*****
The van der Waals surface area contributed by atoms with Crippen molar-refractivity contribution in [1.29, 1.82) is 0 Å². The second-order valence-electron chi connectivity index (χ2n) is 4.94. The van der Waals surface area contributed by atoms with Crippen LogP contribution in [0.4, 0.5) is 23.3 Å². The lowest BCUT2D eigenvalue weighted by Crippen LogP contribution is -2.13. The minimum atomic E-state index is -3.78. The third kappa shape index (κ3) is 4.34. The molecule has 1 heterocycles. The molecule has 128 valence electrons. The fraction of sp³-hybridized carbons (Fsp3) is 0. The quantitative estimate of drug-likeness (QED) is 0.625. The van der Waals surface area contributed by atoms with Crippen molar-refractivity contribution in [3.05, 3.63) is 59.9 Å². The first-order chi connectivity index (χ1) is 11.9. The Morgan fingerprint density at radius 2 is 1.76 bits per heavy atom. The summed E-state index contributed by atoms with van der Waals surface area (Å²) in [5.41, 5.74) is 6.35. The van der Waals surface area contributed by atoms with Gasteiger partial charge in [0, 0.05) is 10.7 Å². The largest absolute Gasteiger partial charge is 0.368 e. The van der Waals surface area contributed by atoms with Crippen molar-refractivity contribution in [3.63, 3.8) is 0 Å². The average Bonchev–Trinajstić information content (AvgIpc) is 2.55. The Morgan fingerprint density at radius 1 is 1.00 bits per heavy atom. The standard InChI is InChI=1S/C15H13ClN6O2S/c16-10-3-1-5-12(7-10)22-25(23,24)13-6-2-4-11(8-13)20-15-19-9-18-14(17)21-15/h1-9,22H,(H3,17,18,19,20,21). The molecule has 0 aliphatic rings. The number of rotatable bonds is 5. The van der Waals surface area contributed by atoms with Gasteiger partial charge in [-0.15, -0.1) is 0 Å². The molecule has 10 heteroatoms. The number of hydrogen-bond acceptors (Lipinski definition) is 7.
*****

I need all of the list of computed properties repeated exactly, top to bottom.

The van der Waals surface area contributed by atoms with Crippen molar-refractivity contribution in [1.29, 1.82) is 0 Å². The second-order valence-electron chi connectivity index (χ2n) is 4.94. The van der Waals surface area contributed by atoms with Crippen LogP contribution in [0.4, 0.5) is 23.3 Å². The lowest BCUT2D eigenvalue weighted by Crippen LogP contribution is -2.13. The minimum atomic E-state index is -3.78. The third kappa shape index (κ3) is 4.34. The molecule has 1 heterocycles. The molecule has 128 valence electrons. The fraction of sp³-hybridized carbons (Fsp3) is 0. The quantitative estimate of drug-likeness (QED) is 0.625. The van der Waals surface area contributed by atoms with Crippen molar-refractivity contribution in [3.05, 3.63) is 59.9 Å². The first-order chi connectivity index (χ1) is 11.9. The Morgan fingerprint density at radius 2 is 1.76 bits per heavy atom. The summed E-state index contributed by atoms with van der Waals surface area (Å²) in [5.41, 5.74) is 6.35. The van der Waals surface area contributed by atoms with Gasteiger partial charge in [0, 0.05) is 10.7 Å². The largest absolute Gasteiger partial charge is 0.368 e. The van der Waals surface area contributed by atoms with Crippen molar-refractivity contribution in [3.63, 3.8) is 0 Å². The average Bonchev–Trinajstić information content (AvgIpc) is 2.55. The Morgan fingerprint density at radius 1 is 1.00 bits per heavy atom. The standard InChI is InChI=1S/C15H13ClN6O2S/c16-10-3-1-5-12(7-10)22-25(23,24)13-6-2-4-11(8-13)20-15-19-9-18-14(17)21-15/h1-9,22H,(H3,17,18,19,20,21). The molecule has 0 aliphatic rings. The number of rotatable bonds is 5. The van der Waals surface area contributed by atoms with Gasteiger partial charge in [-0.15, -0.1) is 0 Å². The molecule has 10 heteroatoms. The number of hydrogen-bond acceptors (Lipinski definition) is 7.